Chumming TV No Friend of Hunting

By Beacon Staff

I confess to occasionally spending a little time on weekend mornings watching hunting shows on the cable channels, but I’ll be doing a lot less of it going forward unless somebody kills these “Chumming TV” programs that give hunting a bad image, even among hunters.

Anti-hunting groups must love watching these distasteful programs and see hunters desecrate their own image. It makes their job easier.

By “Chumming TV,” I’m referring to the outrageous, unethical and often illegal practice of luring big game into shooting range with bait, artificial scent or other unnatural means. I’ve seen many incredible hunting shows, true tests between man and beast without technical or artificial advantages, but I’ve also seen too much of the dark side, which I choose to call “chumming,” where producers show images or allow narration about the game being brought into shooting range with bait or other artificial, unethical means.

We have four major outdoor channels – ESPN Outdoors, Versus, The Outdoor Channel and The Sportsman Channel. Most programming broadcasts a positive image of hunting and hunters, but sadly, some of it is like shooting ourselves in the foot during efforts to preserve our hunting tradition. I’m not sure I really blame the channels for airing chumming TV. It’s more like our fault for watching it, right? Without viewers, these programs would quickly disappear.

The sport of hunting has enough problems – a broken mentorship chain, declining numbers, reduced or unaffordable access, development of prime habitat, and an already-tarnished image, to name a few. Do we need to make it worse ourselves? It’s almost like we’re trying to hand over a victory to the animal rights groups who would like nothing better than the end of all hunting.

The worst of the worst are black bear hunting programs, which shamefully show “hunters” waiting over garbage cans filled with strong-smelling food attractants or carrion hung from trees below permanent tree stands. I realize prohibiting baiting would greatly reduce success rates, but what’s more important? A higher kill ratio up on the Precambrian Shield or the future of hunting?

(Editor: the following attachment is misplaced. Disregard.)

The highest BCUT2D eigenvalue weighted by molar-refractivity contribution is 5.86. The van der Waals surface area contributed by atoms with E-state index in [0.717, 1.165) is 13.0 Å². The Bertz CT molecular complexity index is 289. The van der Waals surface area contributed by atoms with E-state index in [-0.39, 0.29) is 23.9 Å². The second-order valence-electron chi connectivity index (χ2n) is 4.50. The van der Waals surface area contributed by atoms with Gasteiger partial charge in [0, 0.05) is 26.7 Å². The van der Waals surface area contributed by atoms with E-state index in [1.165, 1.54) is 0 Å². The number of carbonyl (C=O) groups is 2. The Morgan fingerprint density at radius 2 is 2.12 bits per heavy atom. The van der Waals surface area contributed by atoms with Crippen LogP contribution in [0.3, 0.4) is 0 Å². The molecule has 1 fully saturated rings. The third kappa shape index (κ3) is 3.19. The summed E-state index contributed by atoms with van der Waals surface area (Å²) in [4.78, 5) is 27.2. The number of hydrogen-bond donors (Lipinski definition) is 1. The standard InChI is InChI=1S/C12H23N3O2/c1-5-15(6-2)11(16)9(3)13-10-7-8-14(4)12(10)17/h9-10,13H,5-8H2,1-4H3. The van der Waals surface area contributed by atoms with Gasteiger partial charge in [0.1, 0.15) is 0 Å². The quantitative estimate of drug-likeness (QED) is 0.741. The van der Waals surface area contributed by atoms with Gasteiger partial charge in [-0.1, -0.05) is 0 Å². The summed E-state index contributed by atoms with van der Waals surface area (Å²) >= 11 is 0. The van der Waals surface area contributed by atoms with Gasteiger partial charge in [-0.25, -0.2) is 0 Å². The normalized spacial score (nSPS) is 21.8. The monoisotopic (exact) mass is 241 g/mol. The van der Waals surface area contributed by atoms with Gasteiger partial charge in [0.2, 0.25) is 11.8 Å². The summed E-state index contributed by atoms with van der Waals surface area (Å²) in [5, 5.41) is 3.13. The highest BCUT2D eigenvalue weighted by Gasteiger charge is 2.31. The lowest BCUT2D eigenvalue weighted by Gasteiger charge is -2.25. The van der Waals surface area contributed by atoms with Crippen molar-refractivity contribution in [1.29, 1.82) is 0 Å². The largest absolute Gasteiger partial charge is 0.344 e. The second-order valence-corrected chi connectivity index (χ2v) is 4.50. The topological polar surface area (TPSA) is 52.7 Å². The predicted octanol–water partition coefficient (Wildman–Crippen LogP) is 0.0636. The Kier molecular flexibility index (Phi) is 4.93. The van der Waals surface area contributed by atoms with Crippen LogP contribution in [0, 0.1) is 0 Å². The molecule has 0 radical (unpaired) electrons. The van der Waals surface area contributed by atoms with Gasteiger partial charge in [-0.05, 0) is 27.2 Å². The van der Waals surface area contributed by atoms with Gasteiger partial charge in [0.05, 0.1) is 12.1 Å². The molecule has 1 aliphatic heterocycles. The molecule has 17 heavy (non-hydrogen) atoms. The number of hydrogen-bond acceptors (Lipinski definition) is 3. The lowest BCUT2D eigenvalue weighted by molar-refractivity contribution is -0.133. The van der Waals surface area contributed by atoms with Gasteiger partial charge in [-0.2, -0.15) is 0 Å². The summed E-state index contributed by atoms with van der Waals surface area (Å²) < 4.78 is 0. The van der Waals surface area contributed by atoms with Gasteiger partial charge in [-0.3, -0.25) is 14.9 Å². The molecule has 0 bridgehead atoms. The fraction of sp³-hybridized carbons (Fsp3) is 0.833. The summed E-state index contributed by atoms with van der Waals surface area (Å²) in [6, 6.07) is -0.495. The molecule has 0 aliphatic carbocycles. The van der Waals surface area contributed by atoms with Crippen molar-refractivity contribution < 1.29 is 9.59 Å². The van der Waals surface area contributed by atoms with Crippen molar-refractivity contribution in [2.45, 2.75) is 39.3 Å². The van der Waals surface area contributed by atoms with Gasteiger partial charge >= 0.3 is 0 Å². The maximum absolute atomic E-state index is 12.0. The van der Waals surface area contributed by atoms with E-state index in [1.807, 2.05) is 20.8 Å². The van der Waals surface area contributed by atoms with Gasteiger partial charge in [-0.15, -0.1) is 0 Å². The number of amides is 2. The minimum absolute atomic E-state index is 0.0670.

As bad – if not worse – are shows with “hunters” sitting in permanent structures with gravity feeders clearly visible, programmed to release deer food at a certain time of the day so hunters don’t have to waste more than an hour or two getting their monster buck.

I sure hope I’m not the only hunter appalled by these productions. To me, they’re embarrassing and self-defeating – sort of our attempt to make the end of hunting a self-fulfilling prophecy.

I realize it’s hard to draw the line, but chumming is definitely on the wrong side of it, as is clearly displaying and discussing hunting over manicured food plots or hanging scent leaves below the tree stand.

On the technological front, well, it gets dicey deciding how much is too much – better optics and GPS units are clearly OK, but what about “scouting cameras” sending digital images to the owner’s breakfast table and hand-held radios used by many big-game hunters nowadays. To me, this is over the line.

Television producers are convinced they need a kill to make a successful show and can’t afford to wait for nature to do it right. But I question that philosophy. Some of the best programs I’ve seen show the quarry winning. That’s certainly the way it works most of the time when I go hunting. As most hunters realize, the experience is what counts, not the kill.

Also, producers film way too many programs on game farms or canned-hunt operations, the worst being those featuring “hunts” for nilgai, Barbary sheep, gemsbok, oryx and other exotic species that shouldn’t even be allowed in the United States.

So what to do about it? I had a couple of ideas. How about major conservation organizations and cable channels collaborate to create an oversight board to review programs before they’re aired and decline to air offensive programs? Or at least force them to use a statement like this in the opening:

This program contains scenes that display poor taste, are filmed on canned hunt operations, use questionable practices such as baiting, or otherwise inappropriately depict the sport of hunting as a unethical pursuit of game.

So real hunters could quickly switch channels.

Or cable channels could skip the thorny process of review and simply require producers to display this statement on the opening of every hunting show:

This program strictly adheres to the Principles of Fair Chase, which is the ethical, sportsmanlike and lawful pursuit and taking of any free-ranging wild, native North American big game animal in a manner that does not give the hunter an improper advantage over such animals.

In case you don’t recognize the wording, that’s the Fair Chase mission statement for all hunters written by the Boone and Crockett Club, the oldest and perhaps most prestigious conservation organization in this country.

Even though, regrettably, baiting bears and other game chumming is legal in some states and provinces, ethics and image should be our priorities. We don’t need a law to fix this problem; we hunters just need to take control of our own future.